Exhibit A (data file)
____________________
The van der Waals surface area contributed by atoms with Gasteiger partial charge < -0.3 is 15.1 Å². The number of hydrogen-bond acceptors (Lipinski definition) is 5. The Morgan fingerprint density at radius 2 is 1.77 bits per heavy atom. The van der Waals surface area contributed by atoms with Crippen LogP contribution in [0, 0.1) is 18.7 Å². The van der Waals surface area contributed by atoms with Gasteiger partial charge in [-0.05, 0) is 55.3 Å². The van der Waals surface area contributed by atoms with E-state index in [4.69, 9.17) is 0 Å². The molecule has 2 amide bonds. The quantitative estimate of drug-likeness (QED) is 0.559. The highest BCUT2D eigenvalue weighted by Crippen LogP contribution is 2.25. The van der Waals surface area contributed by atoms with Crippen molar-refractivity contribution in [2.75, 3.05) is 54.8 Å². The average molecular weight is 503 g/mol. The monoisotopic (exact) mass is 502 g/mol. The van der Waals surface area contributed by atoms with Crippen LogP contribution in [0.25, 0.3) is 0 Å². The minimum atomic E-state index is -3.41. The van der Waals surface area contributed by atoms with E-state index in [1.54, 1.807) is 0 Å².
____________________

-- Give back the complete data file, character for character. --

The van der Waals surface area contributed by atoms with Gasteiger partial charge < -0.3 is 15.1 Å². The number of hydrogen-bond acceptors (Lipinski definition) is 5. The Morgan fingerprint density at radius 2 is 1.77 bits per heavy atom. The van der Waals surface area contributed by atoms with Crippen LogP contribution in [0, 0.1) is 18.7 Å². The van der Waals surface area contributed by atoms with Gasteiger partial charge in [-0.05, 0) is 55.3 Å². The van der Waals surface area contributed by atoms with E-state index in [4.69, 9.17) is 0 Å². The molecule has 2 amide bonds. The quantitative estimate of drug-likeness (QED) is 0.559. The highest BCUT2D eigenvalue weighted by Crippen LogP contribution is 2.25. The van der Waals surface area contributed by atoms with Crippen molar-refractivity contribution in [2.75, 3.05) is 54.8 Å². The average molecular weight is 503 g/mol. The monoisotopic (exact) mass is 502 g/mol. The van der Waals surface area contributed by atoms with Crippen LogP contribution in [0.25, 0.3) is 0 Å². The minimum atomic E-state index is -3.41. The van der Waals surface area contributed by atoms with E-state index in [1.54, 1.807) is 0 Å².